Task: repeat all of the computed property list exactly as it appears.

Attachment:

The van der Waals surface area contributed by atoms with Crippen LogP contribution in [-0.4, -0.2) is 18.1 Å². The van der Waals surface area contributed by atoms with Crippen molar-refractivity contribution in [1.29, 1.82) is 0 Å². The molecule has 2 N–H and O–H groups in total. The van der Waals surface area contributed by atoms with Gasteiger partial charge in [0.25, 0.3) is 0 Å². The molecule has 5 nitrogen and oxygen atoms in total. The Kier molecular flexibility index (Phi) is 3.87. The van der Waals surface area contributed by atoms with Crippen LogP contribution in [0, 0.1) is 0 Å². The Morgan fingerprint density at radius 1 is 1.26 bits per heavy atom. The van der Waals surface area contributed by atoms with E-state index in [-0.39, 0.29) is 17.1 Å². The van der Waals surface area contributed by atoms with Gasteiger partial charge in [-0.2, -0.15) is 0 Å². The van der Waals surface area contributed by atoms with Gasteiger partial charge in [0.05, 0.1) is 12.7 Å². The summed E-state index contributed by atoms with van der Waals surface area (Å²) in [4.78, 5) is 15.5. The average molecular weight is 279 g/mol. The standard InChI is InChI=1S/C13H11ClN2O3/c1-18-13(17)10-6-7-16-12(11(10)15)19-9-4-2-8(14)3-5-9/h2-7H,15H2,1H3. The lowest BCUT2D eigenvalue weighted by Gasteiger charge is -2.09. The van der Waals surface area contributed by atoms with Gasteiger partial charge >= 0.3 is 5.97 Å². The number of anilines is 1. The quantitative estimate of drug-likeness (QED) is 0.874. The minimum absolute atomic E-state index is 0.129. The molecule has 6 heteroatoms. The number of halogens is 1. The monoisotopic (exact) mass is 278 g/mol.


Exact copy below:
The van der Waals surface area contributed by atoms with Crippen LogP contribution in [-0.4, -0.2) is 18.1 Å². The van der Waals surface area contributed by atoms with Crippen molar-refractivity contribution in [1.29, 1.82) is 0 Å². The molecule has 2 N–H and O–H groups in total. The van der Waals surface area contributed by atoms with Gasteiger partial charge in [0.25, 0.3) is 0 Å². The molecule has 5 nitrogen and oxygen atoms in total. The Kier molecular flexibility index (Phi) is 3.87. The van der Waals surface area contributed by atoms with Crippen LogP contribution in [0, 0.1) is 0 Å². The Morgan fingerprint density at radius 1 is 1.26 bits per heavy atom. The van der Waals surface area contributed by atoms with E-state index in [-0.39, 0.29) is 17.1 Å². The van der Waals surface area contributed by atoms with Gasteiger partial charge in [-0.2, -0.15) is 0 Å². The van der Waals surface area contributed by atoms with Gasteiger partial charge in [0.05, 0.1) is 12.7 Å². The summed E-state index contributed by atoms with van der Waals surface area (Å²) in [4.78, 5) is 15.5. The average molecular weight is 279 g/mol. The standard InChI is InChI=1S/C13H11ClN2O3/c1-18-13(17)10-6-7-16-12(11(10)15)19-9-4-2-8(14)3-5-9/h2-7H,15H2,1H3. The lowest BCUT2D eigenvalue weighted by Gasteiger charge is -2.09. The van der Waals surface area contributed by atoms with Gasteiger partial charge >= 0.3 is 5.97 Å². The number of anilines is 1. The quantitative estimate of drug-likeness (QED) is 0.874. The minimum absolute atomic E-state index is 0.129. The molecule has 6 heteroatoms. The number of halogens is 1. The monoisotopic (exact) mass is 278 g/mol.